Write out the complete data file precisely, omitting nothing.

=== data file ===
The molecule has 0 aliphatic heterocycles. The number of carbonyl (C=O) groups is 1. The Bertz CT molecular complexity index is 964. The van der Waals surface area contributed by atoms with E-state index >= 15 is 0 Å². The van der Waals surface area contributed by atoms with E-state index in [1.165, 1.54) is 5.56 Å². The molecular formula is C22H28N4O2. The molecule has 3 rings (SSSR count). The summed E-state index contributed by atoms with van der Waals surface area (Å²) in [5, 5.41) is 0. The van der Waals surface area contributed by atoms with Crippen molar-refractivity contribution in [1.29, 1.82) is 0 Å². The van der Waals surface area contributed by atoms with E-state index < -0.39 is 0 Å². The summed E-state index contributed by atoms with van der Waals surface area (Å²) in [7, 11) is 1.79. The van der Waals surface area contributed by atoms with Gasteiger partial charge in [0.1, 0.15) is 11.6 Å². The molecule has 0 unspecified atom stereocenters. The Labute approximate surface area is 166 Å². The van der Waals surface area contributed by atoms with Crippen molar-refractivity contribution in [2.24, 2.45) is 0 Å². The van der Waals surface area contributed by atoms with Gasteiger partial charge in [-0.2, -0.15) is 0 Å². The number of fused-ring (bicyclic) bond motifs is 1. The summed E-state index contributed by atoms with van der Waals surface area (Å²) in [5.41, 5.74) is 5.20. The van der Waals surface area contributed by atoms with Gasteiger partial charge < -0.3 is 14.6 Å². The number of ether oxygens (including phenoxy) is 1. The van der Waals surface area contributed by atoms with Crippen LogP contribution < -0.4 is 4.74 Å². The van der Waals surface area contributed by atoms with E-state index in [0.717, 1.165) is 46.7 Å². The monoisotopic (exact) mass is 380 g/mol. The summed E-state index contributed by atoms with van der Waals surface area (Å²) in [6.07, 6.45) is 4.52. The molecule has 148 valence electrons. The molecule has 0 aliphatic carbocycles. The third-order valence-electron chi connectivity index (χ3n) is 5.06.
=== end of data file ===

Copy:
The molecule has 0 aliphatic heterocycles. The number of carbonyl (C=O) groups is 1. The Bertz CT molecular complexity index is 964. The van der Waals surface area contributed by atoms with E-state index >= 15 is 0 Å². The van der Waals surface area contributed by atoms with E-state index in [1.165, 1.54) is 5.56 Å². The molecular formula is C22H28N4O2. The molecule has 3 rings (SSSR count). The summed E-state index contributed by atoms with van der Waals surface area (Å²) in [5, 5.41) is 0. The van der Waals surface area contributed by atoms with Crippen molar-refractivity contribution in [1.29, 1.82) is 0 Å². The van der Waals surface area contributed by atoms with E-state index < -0.39 is 0 Å². The summed E-state index contributed by atoms with van der Waals surface area (Å²) in [7, 11) is 1.79. The van der Waals surface area contributed by atoms with Gasteiger partial charge in [0.1, 0.15) is 11.6 Å². The molecule has 0 unspecified atom stereocenters. The Labute approximate surface area is 166 Å². The van der Waals surface area contributed by atoms with Crippen molar-refractivity contribution in [2.24, 2.45) is 0 Å². The van der Waals surface area contributed by atoms with Gasteiger partial charge in [-0.2, -0.15) is 0 Å². The number of fused-ring (bicyclic) bond motifs is 1. The summed E-state index contributed by atoms with van der Waals surface area (Å²) in [5.41, 5.74) is 5.20. The van der Waals surface area contributed by atoms with Gasteiger partial charge < -0.3 is 14.6 Å². The number of ether oxygens (including phenoxy) is 1. The van der Waals surface area contributed by atoms with Crippen LogP contribution < -0.4 is 4.74 Å². The van der Waals surface area contributed by atoms with E-state index in [0.717, 1.165) is 46.7 Å². The monoisotopic (exact) mass is 380 g/mol. The summed E-state index contributed by atoms with van der Waals surface area (Å²) in [6.07, 6.45) is 4.52. The molecule has 148 valence electrons. The molecule has 0 aliphatic carbocycles. The third-order valence-electron chi connectivity index (χ3n) is 5.06.